John Wells John Wells is offline
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word-digger,

Why don't you open up your heart to God's Word and pray asking God to reveal His truth to you? You'll get where you are seeking, but you must first seek . . . with all your heart, mind, and soul.
  #7  
Old 06-24-2001, 03:35 AM
word_digger word_digger is offline
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Timotheus said:
<BLOCKQUOTE>quote:</font><HR>Word_Digger, by consulting any Bible Encyclopedia you would come to the conclusion that your assumptions listed above are erroneous. First of all, the name Simon was a pretty common name in the Bible. In the New Testament there are no less than 9 different families recorded. They are:<HR></BLOCKQUOTE>

In my message I have already acknowledged that there were many "Simons" in the Bible. Thank you for wasting your time in listing them. But the point I made is that in the Gospel of John, and throughout John's Gospel, he only mentions one particular Simon, and that is Simon Peter. You will find no reference to any other Simon in John's Gospel. Now if John was referring to another, I would think that there would be a reference to that other within his Gospel. Think about this, if you did not have the other Gospels, and you received this Gospel letter alone, buy itself, would you not also think John was referring to the same Simon mentioned throughout that letter? Of course, I'm making a logical and common sense assumption here.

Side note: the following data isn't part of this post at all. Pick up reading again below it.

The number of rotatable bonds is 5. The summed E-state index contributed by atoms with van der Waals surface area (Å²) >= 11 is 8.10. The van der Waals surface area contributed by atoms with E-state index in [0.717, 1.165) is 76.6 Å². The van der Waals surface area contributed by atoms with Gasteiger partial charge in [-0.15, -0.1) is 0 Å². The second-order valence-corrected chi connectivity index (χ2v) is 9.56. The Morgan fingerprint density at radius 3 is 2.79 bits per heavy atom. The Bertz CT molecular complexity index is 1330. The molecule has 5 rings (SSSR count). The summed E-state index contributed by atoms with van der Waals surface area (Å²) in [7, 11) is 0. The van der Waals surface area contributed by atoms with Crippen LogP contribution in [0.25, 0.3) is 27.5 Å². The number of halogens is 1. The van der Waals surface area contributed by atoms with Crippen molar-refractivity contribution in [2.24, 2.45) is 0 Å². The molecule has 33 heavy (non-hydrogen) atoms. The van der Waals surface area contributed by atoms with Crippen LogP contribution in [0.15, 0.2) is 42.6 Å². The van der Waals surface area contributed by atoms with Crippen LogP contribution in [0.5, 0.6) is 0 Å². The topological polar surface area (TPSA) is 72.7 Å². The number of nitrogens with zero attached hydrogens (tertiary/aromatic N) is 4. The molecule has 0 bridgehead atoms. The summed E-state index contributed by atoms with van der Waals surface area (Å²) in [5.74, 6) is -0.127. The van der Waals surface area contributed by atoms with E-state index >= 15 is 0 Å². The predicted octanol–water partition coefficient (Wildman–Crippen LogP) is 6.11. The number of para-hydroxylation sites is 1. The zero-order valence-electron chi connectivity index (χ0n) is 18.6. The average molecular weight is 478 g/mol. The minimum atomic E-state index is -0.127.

Chris Temple wrote:

<BLOCKQUOTE>quote:</font><HR> Realistic? No one in 2000 years of orthodoxy has presented this hypothesis. I think there are more realistic matters to discuss. <HR></BLOCKQUOTE>
Then go elsewhere and discuss them.

wellsjs wrote:
<BLOCKQUOTE>quote:</font><HR> Why don't you open up your heart to God's Word and pray asking God to reveal His truth to you? You'll get where you are seeking, but you must first seek . . . with all your heart, mind, and soul. <HR></BLOCKQUOTE>

You judge me as unsaved and my heart is not open to God's Word simply because I started such a post? I suggest you pray to God to give you some courage to face tough issues, instead of attacking people's character just because they have made you uncomfortable.

Look, dear brethern, Simon Peter was a man, a sinner just like everybody else in the world, and it is entirely possible that he could have fathered a child out of wedlock, and that the grown child was with him when the Lord showed up. It is also very possible that the full truth of the matter was not known to the other disciples at the time.

I say this, because Peter and John later took the ministry to parts north (Babylon) departing from Matthew, Mark and Luke and the others. Since John's Gospel was the last one written, I think it is entirely possible that Peter could have confided this matter to John, and John was disposed to include it in his letter.